In an effort to expand sustainability programs in the Oklahoma City area, Sustainable OKC (SOKC) has partnered with the University of Central Oklahoma (UCO). The partnership brings SOKC under the UCO Foundation’s umbrella, granting the nonprofit organization 501(c)(3) status, a tighter infrastructure and a pool of student volunteers through UCO’s Volunteer and Service Learning Center.
“[UCO wants] to serve OKC, not just Edmond. This is why we have the downtown consortium (Downtown College Consortium), the ACM (Academy of Contemporary Music). But most of all, Sustainable OKC’s mission syncs up with UCO’s green initiative,” Tim Tillman, president of SOKC and sustainability coordinator at UCO, said.
Both UCO and SOKC strive to provide a model and ideas for sustainability programs, and this partnership bolsters that initiative.
In 2006, UCO became the first university in the state to derive 100 percent of its energy needs through wind power.
The university commissioned the “BroncH20” hydration trailer in 2012 to reduce plastic waste. Created by the UCO Plumbing Shop, is utilized at both campus- and community-based events.
Presently, the university is sub- metering its buildings to see where additional energy cutbacks can be made.
In 2005, SOKC was created as part of the Oklahoma Sustainability Network. Since then, it has put education and networking at the forefront of its work. The group hosts Green Drinks — an event where green-minded individuals meet and discuss tangible ways to change environmental impacts and oversights — every quarter.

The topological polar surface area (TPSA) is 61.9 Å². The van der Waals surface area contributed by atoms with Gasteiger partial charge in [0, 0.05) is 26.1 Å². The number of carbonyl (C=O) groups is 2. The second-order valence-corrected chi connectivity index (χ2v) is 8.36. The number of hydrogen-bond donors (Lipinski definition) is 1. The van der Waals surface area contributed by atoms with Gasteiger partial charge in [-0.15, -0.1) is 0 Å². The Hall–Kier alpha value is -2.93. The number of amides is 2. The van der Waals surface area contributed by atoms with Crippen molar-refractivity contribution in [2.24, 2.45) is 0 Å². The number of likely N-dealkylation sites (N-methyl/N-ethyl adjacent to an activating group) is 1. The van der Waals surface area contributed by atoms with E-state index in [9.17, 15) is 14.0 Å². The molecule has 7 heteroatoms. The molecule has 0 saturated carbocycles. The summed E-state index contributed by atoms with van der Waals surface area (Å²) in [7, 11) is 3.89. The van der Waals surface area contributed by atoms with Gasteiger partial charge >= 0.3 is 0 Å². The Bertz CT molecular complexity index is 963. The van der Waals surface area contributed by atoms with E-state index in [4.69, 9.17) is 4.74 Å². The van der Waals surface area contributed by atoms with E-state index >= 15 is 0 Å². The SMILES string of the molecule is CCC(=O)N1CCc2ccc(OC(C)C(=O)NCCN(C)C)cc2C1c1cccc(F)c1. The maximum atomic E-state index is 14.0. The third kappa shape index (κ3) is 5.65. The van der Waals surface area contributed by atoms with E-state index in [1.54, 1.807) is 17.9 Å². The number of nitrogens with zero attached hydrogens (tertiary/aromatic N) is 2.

The group also curates Buy Fresh Buy Local, a guide that helps consumers connect with local farmers, and operates Fresh Greens, a blog providing tips on gardening, recycling and transportation.
In May, SOKC partnered with SixTwelve, a community outreach and educational center focused on creativity and sustainability, to give away rain barrels at the Paseo Arts Festival.
The two groups took drums donated from Great Plains Coca-Cola and then crafted kits to fix the rain barrels to gutters.
James Varnum, SixTwelve co-founder and SOKC vice president, contends that programs like this not only preserve the environment but help with personal well-being.
“Using, reusing things smarter, using local food — knowing where that food comes from — makes you happier. You walk. You bike. Endorphins are released. It’s better for the environment, and it makes you happy,” Varnum said.
On July 12, SOKC’s board held a retreat to plan ahead for the next few years. Alongside UCO, SOKC is working on plans to host a global sustainability conference as soon as the fall of 2015.
Tillman said trying to maintain SOKC’s nonprofit status before the partnership was tedious.
“With a nonprofit, you have a board of nine to 12 people, and these people have to manage all the bookkeeping as well as the administrative needs. These are people with full-time jobs. It’s near impossible,” Tillman said.
In 2012, SOKC’s nonprofit status lapsed due to an oversight with the paperwork. Looking to avoid similar complications, Tillman approached both the UCO Foundation and the university’s legal counsel about the incorporation of SOKC.
The legal counsel crafted a memorandum of understanding granting SOKC full control over their bylaws, meeting times and agendas before the partnership was finalized. The memorandum also provides UCO with one board seat. And finally, it was agreed that neither entity were agents or employers of the other.
Print Headline: Central sustainability